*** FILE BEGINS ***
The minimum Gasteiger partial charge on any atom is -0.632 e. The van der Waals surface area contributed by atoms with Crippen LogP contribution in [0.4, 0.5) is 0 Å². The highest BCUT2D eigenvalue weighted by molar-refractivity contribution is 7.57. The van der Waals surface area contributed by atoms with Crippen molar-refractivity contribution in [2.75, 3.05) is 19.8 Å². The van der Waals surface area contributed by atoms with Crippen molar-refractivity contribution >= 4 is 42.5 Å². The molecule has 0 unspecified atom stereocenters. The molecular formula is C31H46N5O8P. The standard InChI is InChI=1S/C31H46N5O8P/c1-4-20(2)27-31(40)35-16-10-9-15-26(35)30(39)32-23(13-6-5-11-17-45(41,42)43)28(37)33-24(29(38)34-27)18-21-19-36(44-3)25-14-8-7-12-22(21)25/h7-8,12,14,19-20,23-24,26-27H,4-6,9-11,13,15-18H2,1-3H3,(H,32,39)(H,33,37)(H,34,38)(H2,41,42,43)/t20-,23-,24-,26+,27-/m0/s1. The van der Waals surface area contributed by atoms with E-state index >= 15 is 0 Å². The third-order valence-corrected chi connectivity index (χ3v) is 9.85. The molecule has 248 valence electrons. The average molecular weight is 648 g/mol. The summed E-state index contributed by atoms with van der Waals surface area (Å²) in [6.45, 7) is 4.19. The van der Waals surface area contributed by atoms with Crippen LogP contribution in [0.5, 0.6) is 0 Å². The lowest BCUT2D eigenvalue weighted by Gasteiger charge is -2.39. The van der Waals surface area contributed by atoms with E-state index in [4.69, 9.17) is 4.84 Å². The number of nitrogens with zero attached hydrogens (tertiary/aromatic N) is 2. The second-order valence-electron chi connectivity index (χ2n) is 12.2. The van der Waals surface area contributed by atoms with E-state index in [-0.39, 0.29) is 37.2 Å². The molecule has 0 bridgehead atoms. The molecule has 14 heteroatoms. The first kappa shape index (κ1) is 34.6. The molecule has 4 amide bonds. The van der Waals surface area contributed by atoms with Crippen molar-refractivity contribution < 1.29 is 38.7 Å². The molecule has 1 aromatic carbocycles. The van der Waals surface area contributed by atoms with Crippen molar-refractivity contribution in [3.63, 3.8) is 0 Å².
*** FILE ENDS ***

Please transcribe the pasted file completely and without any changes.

The minimum Gasteiger partial charge on any atom is -0.632 e. The van der Waals surface area contributed by atoms with Crippen LogP contribution in [0.4, 0.5) is 0 Å². The highest BCUT2D eigenvalue weighted by molar-refractivity contribution is 7.57. The van der Waals surface area contributed by atoms with Crippen molar-refractivity contribution in [2.75, 3.05) is 19.8 Å². The van der Waals surface area contributed by atoms with Crippen molar-refractivity contribution >= 4 is 42.5 Å². The molecule has 0 unspecified atom stereocenters. The molecular formula is C31H46N5O8P. The standard InChI is InChI=1S/C31H46N5O8P/c1-4-20(2)27-31(40)35-16-10-9-15-26(35)30(39)32-23(13-6-5-11-17-45(41,42)43)28(37)33-24(29(38)34-27)18-21-19-36(44-3)25-14-8-7-12-22(21)25/h7-8,12,14,19-20,23-24,26-27H,4-6,9-11,13,15-18H2,1-3H3,(H,32,39)(H,33,37)(H,34,38)(H2,41,42,43)/t20-,23-,24-,26+,27-/m0/s1. The van der Waals surface area contributed by atoms with E-state index >= 15 is 0 Å². The third-order valence-corrected chi connectivity index (χ3v) is 9.85. The molecule has 248 valence electrons. The average molecular weight is 648 g/mol. The summed E-state index contributed by atoms with van der Waals surface area (Å²) in [6.45, 7) is 4.19. The van der Waals surface area contributed by atoms with Crippen LogP contribution in [0.5, 0.6) is 0 Å². The lowest BCUT2D eigenvalue weighted by Gasteiger charge is -2.39. The van der Waals surface area contributed by atoms with E-state index in [4.69, 9.17) is 4.84 Å². The number of nitrogens with zero attached hydrogens (tertiary/aromatic N) is 2. The second-order valence-electron chi connectivity index (χ2n) is 12.2. The van der Waals surface area contributed by atoms with E-state index in [-0.39, 0.29) is 37.2 Å². The molecule has 0 bridgehead atoms. The molecule has 14 heteroatoms. The first kappa shape index (κ1) is 34.6. The molecule has 4 amide bonds. The van der Waals surface area contributed by atoms with Crippen molar-refractivity contribution < 1.29 is 38.7 Å². The molecule has 1 aromatic carbocycles. The van der Waals surface area contributed by atoms with Crippen molar-refractivity contribution in [3.63, 3.8) is 0 Å².